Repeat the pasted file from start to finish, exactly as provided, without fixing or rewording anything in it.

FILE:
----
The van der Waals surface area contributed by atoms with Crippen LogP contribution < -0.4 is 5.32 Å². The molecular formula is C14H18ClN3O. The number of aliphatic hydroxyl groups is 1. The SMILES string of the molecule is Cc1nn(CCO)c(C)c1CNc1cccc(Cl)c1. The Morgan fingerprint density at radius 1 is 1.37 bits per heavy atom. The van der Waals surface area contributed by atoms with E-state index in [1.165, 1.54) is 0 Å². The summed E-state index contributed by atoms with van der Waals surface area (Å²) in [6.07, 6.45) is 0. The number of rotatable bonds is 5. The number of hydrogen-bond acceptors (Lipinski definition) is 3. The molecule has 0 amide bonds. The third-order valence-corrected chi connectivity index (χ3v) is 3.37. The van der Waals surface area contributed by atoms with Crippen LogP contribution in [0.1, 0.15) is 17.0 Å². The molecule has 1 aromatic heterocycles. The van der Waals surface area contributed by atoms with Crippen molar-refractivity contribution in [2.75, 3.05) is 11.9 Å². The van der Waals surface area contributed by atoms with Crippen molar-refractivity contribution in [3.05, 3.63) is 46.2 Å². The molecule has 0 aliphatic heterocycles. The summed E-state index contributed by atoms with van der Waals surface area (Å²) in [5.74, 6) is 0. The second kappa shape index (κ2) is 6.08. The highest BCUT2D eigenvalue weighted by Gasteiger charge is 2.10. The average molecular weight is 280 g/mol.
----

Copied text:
The van der Waals surface area contributed by atoms with Crippen LogP contribution < -0.4 is 5.32 Å². The molecular formula is C14H18ClN3O. The number of aliphatic hydroxyl groups is 1. The SMILES string of the molecule is Cc1nn(CCO)c(C)c1CNc1cccc(Cl)c1. The Morgan fingerprint density at radius 1 is 1.37 bits per heavy atom. The van der Waals surface area contributed by atoms with E-state index in [1.165, 1.54) is 0 Å². The summed E-state index contributed by atoms with van der Waals surface area (Å²) in [6.07, 6.45) is 0. The number of rotatable bonds is 5. The number of hydrogen-bond acceptors (Lipinski definition) is 3. The molecule has 0 amide bonds. The third-order valence-corrected chi connectivity index (χ3v) is 3.37. The van der Waals surface area contributed by atoms with Crippen LogP contribution in [0.1, 0.15) is 17.0 Å². The molecule has 1 aromatic heterocycles. The van der Waals surface area contributed by atoms with Crippen molar-refractivity contribution in [2.75, 3.05) is 11.9 Å². The van der Waals surface area contributed by atoms with Crippen molar-refractivity contribution in [3.05, 3.63) is 46.2 Å². The molecule has 0 aliphatic heterocycles. The summed E-state index contributed by atoms with van der Waals surface area (Å²) in [5.74, 6) is 0. The second kappa shape index (κ2) is 6.08. The highest BCUT2D eigenvalue weighted by Gasteiger charge is 2.10. The average molecular weight is 280 g/mol.